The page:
GC & others vs CNIL and Google: This is a special case

On the 24 September 2019, the Grand Chamber of the Court of Justice (hereafter: ECJ) released its judgment in the second of two cases in as many weeks concerning the ‘Right to be forgotten’. The first, Google v CNIL, tacked the territorial scope of the right. In the second, GC, AF, BH, and ED v Commission nationale de l’ínformatique et de Libertes (CNIL), Premier ministre, and Google LLC (hereafter: GC), the Court tackled a request for a preliminary ruling after the French data protection authority (CNIL) refused to require Google to dereference various links to third party websites in the list of results displayed following searches of their names.

A claimant known as GC wanted a link to a satirical photomontage depicting her in an illicit relationship with a politician removed from Google’s search returns. AF wanted search results removed that identified him as a public relations officer for the Church of Scientology, a position he no longer held. BH wanted deindexing of articles linking him to contemporaneous investigations into the funding of political parties, but that did not reveal their outcomes. ED had requested the de-indexing of articles that mentioned a prison sentence of seven years and ten years judicial supervision for sexual assaults on children under the age of 15. The common thread between all of the parties was that the links included special categories of personal data within the meaning of Article 8(1) and (5) of the now repealed Data Protection Directive 95/46/EC (similar provisions can now be found in Article 9 of the European Union’s General Data Protection Regulation).

CNIL concluded that these requests were to be denied and closed their files. The parties brought an action before the Conseil d’Etat asking the Court to serve notice on Google to carry out the dereferencing request. The Court admitted to a struggle interpreting the meaning of special categories of data under Article 8(1) and (5) of Directive 95/46/EC. The first question asked the ECJ to determine whether the general prohibition of processing sensitive data applied to a search engine:

“Having regard to the specific responsibilities, powers and capabilities of the operator of a search engine, does the prohibition imposed on other controllers of processing data caught by Article 8(1) and (5) of Directive 95/46, subject to the exceptions laid down there, also apply to this operator as the controller of processing by means of that search engine?”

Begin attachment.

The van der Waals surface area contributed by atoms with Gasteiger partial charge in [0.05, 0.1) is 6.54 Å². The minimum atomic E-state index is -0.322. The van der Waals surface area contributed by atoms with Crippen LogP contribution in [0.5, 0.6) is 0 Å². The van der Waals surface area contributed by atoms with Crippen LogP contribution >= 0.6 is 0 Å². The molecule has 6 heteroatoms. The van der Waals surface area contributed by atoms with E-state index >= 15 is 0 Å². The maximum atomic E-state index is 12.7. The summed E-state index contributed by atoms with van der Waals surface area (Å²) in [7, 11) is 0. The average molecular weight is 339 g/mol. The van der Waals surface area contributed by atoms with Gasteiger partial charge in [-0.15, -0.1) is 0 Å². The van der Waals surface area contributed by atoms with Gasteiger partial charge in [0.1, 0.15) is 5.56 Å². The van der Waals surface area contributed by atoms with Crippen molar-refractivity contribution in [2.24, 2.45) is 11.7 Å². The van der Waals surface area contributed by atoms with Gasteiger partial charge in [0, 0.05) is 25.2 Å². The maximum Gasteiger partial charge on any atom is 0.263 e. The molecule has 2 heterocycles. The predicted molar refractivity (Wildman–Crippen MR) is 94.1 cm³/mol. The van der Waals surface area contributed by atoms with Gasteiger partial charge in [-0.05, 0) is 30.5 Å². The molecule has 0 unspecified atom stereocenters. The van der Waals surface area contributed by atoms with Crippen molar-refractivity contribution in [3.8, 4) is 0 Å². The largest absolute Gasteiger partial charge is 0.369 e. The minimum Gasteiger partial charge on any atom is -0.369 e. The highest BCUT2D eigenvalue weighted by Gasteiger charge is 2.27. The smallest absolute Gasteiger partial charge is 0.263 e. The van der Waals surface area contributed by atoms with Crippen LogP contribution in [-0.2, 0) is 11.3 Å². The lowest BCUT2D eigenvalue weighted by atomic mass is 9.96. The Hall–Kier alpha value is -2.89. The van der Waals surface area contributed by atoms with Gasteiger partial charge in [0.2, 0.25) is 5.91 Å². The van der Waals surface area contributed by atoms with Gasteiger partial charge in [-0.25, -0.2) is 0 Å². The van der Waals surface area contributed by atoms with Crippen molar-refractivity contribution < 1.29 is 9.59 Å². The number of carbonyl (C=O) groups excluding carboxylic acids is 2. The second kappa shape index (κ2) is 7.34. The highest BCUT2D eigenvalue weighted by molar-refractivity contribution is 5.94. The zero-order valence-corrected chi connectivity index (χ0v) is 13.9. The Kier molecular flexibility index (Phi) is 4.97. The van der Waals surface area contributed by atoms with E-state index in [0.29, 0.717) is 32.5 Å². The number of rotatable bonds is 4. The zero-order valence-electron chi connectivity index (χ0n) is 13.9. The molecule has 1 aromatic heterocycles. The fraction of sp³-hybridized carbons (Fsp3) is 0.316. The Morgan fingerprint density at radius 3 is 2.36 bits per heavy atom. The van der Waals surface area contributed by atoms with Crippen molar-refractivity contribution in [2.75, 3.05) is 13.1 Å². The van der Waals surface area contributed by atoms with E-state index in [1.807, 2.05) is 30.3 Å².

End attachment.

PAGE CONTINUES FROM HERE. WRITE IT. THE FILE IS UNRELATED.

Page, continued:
Article 8 of Directive 95/46/EC contains the prohibition on the processing of special categories of data (now Article 9 GDPR). Simply put, the referring court wanted to know whether Google is a data controller for the special categories of data it processes. If the answer is yes, then must Article 8(1) and (5) of the Directive be interpreted in a way that requires search engines, subject to exceptions in the Directive, to grant the requests for de-indexing links to web pages that contain that type of data?


Before we go on to discuss the case further, some background is provided. The ECJ held in Google Spain (Case C-131/12), discussed previously here and herethat search engines are data controllers under Article 2 of the Data Protection Directive. In European data protection law, any actor that has satisfied the personal scope is still prohibited from processing personal data unless they have satisfied one of a handful of grounds. In Google Spain, the Court found that Google, when acting as a search engine, was processing personal data in its legitimate interest, one of the recognized grounds found in Article 7 of the Directive.

However, in Google Spain, the Court was not asked to determine whether search engines also processed special categories of personal data. According to Article 9 of the GDPR and Article 8(1) and (5) of the Data Protection Directive, a data controller must not only have a legal basis for processing, but must also fulfil one of the criteria in the exception in order to and to circumvent the prohibition on the processing sensitive data. Surprisingly, the question of what exception Google has been  using has never been answered.

GC and Others

 In GC, the first question was answered affirmatively by the Court at para. 48: